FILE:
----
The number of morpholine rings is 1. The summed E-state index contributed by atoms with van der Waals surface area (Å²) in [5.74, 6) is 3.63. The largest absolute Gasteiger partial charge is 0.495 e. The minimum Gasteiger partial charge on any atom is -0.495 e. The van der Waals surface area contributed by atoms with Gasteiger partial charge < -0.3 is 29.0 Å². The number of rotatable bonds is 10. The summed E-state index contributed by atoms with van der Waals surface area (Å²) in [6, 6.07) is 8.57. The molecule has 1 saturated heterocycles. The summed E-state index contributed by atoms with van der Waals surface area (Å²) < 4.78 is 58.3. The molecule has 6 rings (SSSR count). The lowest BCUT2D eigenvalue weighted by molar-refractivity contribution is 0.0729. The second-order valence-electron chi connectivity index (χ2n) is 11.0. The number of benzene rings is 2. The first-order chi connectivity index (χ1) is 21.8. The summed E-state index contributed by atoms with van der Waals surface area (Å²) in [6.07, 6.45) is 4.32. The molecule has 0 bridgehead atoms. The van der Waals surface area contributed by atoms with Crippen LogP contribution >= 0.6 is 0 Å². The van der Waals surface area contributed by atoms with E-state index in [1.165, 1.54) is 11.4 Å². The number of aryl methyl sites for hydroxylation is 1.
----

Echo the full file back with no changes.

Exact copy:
The number of morpholine rings is 1. The summed E-state index contributed by atoms with van der Waals surface area (Å²) in [5.74, 6) is 3.63. The largest absolute Gasteiger partial charge is 0.495 e. The minimum Gasteiger partial charge on any atom is -0.495 e. The van der Waals surface area contributed by atoms with Gasteiger partial charge < -0.3 is 29.0 Å². The number of rotatable bonds is 10. The summed E-state index contributed by atoms with van der Waals surface area (Å²) in [6, 6.07) is 8.57. The molecule has 1 saturated heterocycles. The summed E-state index contributed by atoms with van der Waals surface area (Å²) < 4.78 is 58.3. The molecule has 6 rings (SSSR count). The lowest BCUT2D eigenvalue weighted by molar-refractivity contribution is 0.0729. The second-order valence-electron chi connectivity index (χ2n) is 11.0. The number of benzene rings is 2. The first-order chi connectivity index (χ1) is 21.8. The summed E-state index contributed by atoms with van der Waals surface area (Å²) in [6.07, 6.45) is 4.32. The molecule has 0 bridgehead atoms. The van der Waals surface area contributed by atoms with Crippen LogP contribution >= 0.6 is 0 Å². The van der Waals surface area contributed by atoms with E-state index in [1.165, 1.54) is 11.4 Å². The number of aryl methyl sites for hydroxylation is 1.